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From: Lee Jonas <ljonas@acm.org>
Date: Thu, 12 Apr 2001 22:05:27 +0100
To: <www-rdf-interest@w3.org>, <ftobin@uiuc.edu>
Frank Tobin <ftobin@uiuc.edu> wrote:

>Lee Jonas, at 16:25 +0100 on Thu, 12 Apr 2001, wrote:
>    Ok, so if I want to store some metadata that states you wrote the
>    email this is a response to, which URI would you suggest I use for
>    the email and which URI to identify you?
>From what I've been able to grasp of this conversation, there is no means
>to identify "people", as they are not entities identifiable via URI's, but
>rather we can only identify discrete projections of the person in the net.
>Perhaps what we should say is that "the author if this email reads the
>mail at bob@abc.com".  While this statement does not hold true over all
>time, it could be stated to be true for within a certain expiration time.
>If you think about it, in the end, there is no real way to really
>absolutely identify a person; any identifier or collection thereof could
>be transferred to another person.
>If I'm way off base here let me know...I'm trying to keep up with this...
>Frank Tobin		http://www.uiuc.edu/~ftobin/

Yes, a "person" *can* be identified with a URI, either directly with a URN
or indirectly with a URL, which specifies the location of a discrete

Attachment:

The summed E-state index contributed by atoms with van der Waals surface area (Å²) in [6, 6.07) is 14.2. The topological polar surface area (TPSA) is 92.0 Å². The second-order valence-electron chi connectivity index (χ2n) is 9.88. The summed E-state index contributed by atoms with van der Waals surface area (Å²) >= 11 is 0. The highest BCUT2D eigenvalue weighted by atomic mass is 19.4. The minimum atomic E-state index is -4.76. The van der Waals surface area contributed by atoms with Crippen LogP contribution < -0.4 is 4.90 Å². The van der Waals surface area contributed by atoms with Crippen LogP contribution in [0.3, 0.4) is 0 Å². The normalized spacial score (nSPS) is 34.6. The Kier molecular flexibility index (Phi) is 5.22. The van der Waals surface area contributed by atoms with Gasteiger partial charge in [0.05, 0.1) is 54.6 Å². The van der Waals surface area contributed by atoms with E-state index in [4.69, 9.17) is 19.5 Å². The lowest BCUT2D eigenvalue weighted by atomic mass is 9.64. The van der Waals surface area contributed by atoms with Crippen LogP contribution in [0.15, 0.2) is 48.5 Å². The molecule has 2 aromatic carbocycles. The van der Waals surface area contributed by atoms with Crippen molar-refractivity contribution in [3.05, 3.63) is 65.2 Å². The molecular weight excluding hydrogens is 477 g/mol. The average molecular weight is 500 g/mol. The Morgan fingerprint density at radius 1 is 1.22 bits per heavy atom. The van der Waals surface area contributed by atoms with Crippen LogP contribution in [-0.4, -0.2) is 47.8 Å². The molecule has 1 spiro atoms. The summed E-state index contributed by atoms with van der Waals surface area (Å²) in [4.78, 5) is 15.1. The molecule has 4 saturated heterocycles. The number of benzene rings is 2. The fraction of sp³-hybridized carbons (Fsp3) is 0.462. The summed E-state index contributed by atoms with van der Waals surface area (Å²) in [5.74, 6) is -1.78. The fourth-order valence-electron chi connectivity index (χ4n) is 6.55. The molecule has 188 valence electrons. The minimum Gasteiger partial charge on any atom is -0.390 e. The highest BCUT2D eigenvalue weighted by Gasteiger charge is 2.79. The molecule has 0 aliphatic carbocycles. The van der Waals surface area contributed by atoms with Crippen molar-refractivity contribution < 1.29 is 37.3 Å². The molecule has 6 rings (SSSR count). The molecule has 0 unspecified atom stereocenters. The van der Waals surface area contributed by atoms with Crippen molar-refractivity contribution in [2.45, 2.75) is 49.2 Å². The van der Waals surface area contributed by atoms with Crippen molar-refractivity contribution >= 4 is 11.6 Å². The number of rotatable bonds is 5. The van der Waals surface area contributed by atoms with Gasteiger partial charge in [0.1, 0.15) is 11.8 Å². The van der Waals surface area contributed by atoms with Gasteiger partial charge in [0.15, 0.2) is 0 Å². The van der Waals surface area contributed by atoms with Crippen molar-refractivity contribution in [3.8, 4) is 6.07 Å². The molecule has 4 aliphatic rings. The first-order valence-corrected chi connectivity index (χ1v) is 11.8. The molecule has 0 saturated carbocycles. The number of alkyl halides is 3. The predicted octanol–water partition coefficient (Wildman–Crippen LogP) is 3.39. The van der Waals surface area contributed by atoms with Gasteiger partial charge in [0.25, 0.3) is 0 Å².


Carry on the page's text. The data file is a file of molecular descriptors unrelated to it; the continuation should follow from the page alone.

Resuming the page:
projection of the person on the Net.  I.e. you are talking above about URLs

One problem with using a URL to identify a person, is
mailto:someone@somewhere.org can also refer to their mailbox and
http://somewhere.org/~someone can also refer to their home page.  It would
be far simpler IMHO to use URLs for mailboxes and web pages and identify
people with URNs.

Of course, any identifier is only as good as the body that controls it - in
an ideal world it should remain consistent, but we are not living in an
ideal world.

That is the other complaint I have about using URLs to identify physical
resources such as people.  It seems that for the most part the bodies that
control the identifiers are organisations, and people do not stay with the
same organisation all their lives.  As such, their Net identity commonly
changes when they change jobs.

As a person, I could identify myself with, say, a centrally registered URN
that stayed with me all my life.  Others can use it to unambiguously talk
about me, the physical entity - not me via a specific mailbox or a specific
web page within my current employer's domain.


Received on Thursday, 12 April 2001 17:03:28 UTC

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